Sales of bank-owned homes increasing, prices dropping

Distressed sales increasing

In what could be an ominous sign for the still fragile U.S. housing market, the percentage of distressed properties in home purchase transactions climbed to the highest level in nearly a year in January.

At the current rate of increase, distressed property transactions could account for the majority of home sales within just a few months. Already, in the key state of California, distressed property transactions account for 66% of the market.

And their prices dropping

According to the January housing report from Campbell Surveys, over the past 12 months average prices for damaged REO (real estate owned by banks) have declined by 16% while average prices for move-in ready REOs have declined 20%. Non-distressed prices have declined only 4% while the prices for short sales have been nearly flat.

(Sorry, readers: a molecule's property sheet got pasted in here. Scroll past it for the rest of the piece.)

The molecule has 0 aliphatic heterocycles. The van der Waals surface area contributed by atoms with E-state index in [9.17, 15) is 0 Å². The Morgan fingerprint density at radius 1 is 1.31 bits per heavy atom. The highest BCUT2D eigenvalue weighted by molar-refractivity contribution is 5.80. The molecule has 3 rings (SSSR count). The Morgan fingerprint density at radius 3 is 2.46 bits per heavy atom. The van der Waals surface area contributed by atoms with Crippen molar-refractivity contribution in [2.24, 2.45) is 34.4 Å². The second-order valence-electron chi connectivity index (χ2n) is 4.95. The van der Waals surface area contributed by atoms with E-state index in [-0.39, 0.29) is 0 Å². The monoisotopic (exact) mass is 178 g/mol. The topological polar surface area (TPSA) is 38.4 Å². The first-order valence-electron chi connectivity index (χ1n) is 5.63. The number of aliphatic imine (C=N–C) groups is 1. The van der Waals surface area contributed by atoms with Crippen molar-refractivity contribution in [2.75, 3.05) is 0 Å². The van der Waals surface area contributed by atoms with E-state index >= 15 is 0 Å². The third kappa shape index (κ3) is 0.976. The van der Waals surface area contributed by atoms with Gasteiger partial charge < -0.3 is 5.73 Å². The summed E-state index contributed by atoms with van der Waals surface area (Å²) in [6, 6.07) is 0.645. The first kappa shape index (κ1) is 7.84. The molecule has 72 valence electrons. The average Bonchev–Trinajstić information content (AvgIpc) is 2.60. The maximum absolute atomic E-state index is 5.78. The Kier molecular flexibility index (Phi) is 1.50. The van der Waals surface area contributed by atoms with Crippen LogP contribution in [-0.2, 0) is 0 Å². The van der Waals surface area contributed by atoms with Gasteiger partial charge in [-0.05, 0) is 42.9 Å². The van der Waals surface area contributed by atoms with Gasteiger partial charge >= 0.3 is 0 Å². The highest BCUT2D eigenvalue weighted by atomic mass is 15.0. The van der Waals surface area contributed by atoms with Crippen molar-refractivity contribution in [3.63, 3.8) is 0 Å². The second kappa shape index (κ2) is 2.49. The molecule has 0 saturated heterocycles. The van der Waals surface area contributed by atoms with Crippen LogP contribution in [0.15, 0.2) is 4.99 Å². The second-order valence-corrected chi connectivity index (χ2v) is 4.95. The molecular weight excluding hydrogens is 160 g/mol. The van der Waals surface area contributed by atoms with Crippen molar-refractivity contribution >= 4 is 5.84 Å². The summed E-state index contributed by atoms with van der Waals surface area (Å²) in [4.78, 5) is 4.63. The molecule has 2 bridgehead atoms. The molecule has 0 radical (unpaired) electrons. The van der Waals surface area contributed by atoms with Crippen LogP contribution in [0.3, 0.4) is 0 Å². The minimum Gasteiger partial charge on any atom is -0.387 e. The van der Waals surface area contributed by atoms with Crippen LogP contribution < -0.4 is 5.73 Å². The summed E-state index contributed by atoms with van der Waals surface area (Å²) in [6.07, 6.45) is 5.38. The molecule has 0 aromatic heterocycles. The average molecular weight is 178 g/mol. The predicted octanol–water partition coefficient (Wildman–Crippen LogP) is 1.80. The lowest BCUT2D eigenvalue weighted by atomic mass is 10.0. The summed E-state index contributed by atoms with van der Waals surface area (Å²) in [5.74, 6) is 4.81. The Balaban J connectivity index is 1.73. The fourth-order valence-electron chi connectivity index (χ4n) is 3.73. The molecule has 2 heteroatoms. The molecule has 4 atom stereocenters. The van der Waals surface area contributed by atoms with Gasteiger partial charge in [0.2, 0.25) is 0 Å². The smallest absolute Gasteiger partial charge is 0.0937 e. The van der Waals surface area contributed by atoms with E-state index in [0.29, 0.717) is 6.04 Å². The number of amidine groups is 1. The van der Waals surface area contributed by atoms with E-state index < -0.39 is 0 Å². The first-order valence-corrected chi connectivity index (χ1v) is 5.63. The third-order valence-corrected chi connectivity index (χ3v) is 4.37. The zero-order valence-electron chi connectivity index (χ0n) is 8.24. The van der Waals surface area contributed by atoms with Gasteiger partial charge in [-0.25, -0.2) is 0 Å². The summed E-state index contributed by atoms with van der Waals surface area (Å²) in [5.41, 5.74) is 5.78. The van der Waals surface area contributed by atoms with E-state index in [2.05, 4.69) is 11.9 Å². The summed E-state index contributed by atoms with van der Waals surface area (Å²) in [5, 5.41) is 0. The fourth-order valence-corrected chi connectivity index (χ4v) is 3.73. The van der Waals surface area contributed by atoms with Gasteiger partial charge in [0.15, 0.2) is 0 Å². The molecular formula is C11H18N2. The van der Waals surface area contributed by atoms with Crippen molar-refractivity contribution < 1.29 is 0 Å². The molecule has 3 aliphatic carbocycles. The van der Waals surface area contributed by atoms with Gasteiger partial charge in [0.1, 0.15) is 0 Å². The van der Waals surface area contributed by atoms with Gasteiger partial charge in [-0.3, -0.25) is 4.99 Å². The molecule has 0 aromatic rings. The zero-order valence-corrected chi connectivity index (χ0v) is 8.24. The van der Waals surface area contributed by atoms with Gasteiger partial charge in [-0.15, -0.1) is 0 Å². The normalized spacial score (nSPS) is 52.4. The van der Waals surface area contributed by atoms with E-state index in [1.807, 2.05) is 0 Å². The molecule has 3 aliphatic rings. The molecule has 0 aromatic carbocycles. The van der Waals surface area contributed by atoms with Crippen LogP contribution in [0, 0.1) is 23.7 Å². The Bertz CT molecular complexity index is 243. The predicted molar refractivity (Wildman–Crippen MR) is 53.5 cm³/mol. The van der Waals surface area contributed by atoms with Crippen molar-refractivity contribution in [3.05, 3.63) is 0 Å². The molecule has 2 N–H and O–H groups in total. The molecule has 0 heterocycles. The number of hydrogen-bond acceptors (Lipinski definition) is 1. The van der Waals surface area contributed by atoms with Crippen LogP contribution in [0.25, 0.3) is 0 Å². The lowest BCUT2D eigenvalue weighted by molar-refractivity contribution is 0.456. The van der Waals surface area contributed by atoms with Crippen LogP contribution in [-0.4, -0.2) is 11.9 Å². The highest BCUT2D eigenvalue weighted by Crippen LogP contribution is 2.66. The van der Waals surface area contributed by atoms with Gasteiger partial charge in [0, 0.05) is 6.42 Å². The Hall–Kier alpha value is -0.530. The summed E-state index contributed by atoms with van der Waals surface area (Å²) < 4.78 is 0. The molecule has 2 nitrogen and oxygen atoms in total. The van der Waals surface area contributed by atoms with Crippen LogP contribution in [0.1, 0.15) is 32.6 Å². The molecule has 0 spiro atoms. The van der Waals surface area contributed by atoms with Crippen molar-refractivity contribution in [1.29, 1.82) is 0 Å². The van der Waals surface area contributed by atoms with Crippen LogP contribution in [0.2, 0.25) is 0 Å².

Another wrinkle: financing issues abort sales…

“The local housing market is not the issue. The issue is dealing with lenders. Not only do they look for any excuse not to lend money, they frequently jeopardize the deal at the last moment. The time needed to close a transaction is now approaching 60 days due to lender practices,” complains a real estate agent in the Campbell report.

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